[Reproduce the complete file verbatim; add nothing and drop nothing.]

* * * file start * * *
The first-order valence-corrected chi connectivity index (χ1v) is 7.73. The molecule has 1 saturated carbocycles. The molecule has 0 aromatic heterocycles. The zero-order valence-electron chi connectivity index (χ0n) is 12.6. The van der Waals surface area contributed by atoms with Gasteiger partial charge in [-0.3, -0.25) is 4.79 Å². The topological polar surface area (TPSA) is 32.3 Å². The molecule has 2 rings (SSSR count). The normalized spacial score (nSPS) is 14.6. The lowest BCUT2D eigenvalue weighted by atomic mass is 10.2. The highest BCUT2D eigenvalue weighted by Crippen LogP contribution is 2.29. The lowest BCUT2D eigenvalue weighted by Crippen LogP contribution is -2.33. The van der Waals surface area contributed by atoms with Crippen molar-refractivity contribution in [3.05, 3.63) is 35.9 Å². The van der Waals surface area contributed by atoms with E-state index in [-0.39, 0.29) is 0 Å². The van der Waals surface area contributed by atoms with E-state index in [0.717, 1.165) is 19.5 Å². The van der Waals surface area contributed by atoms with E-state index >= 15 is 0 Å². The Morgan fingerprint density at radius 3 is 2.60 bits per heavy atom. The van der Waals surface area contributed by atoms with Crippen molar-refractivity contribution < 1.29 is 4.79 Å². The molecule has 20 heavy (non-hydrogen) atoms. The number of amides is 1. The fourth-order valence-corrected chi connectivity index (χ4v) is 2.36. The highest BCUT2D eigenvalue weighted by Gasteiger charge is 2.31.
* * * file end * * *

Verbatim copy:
The first-order valence-corrected chi connectivity index (χ1v) is 7.73. The molecule has 1 saturated carbocycles. The molecule has 0 aromatic heterocycles. The zero-order valence-electron chi connectivity index (χ0n) is 12.6. The van der Waals surface area contributed by atoms with Gasteiger partial charge in [-0.3, -0.25) is 4.79 Å². The topological polar surface area (TPSA) is 32.3 Å². The molecule has 2 rings (SSSR count). The normalized spacial score (nSPS) is 14.6. The lowest BCUT2D eigenvalue weighted by atomic mass is 10.2. The highest BCUT2D eigenvalue weighted by Crippen LogP contribution is 2.29. The lowest BCUT2D eigenvalue weighted by Crippen LogP contribution is -2.33. The van der Waals surface area contributed by atoms with Crippen molar-refractivity contribution in [3.05, 3.63) is 35.9 Å². The van der Waals surface area contributed by atoms with E-state index in [-0.39, 0.29) is 0 Å². The van der Waals surface area contributed by atoms with E-state index in [0.717, 1.165) is 19.5 Å². The van der Waals surface area contributed by atoms with E-state index >= 15 is 0 Å². The Morgan fingerprint density at radius 3 is 2.60 bits per heavy atom. The van der Waals surface area contributed by atoms with Crippen molar-refractivity contribution < 1.29 is 4.79 Å². The molecule has 20 heavy (non-hydrogen) atoms. The number of amides is 1. The fourth-order valence-corrected chi connectivity index (χ4v) is 2.36. The highest BCUT2D eigenvalue weighted by Gasteiger charge is 2.31.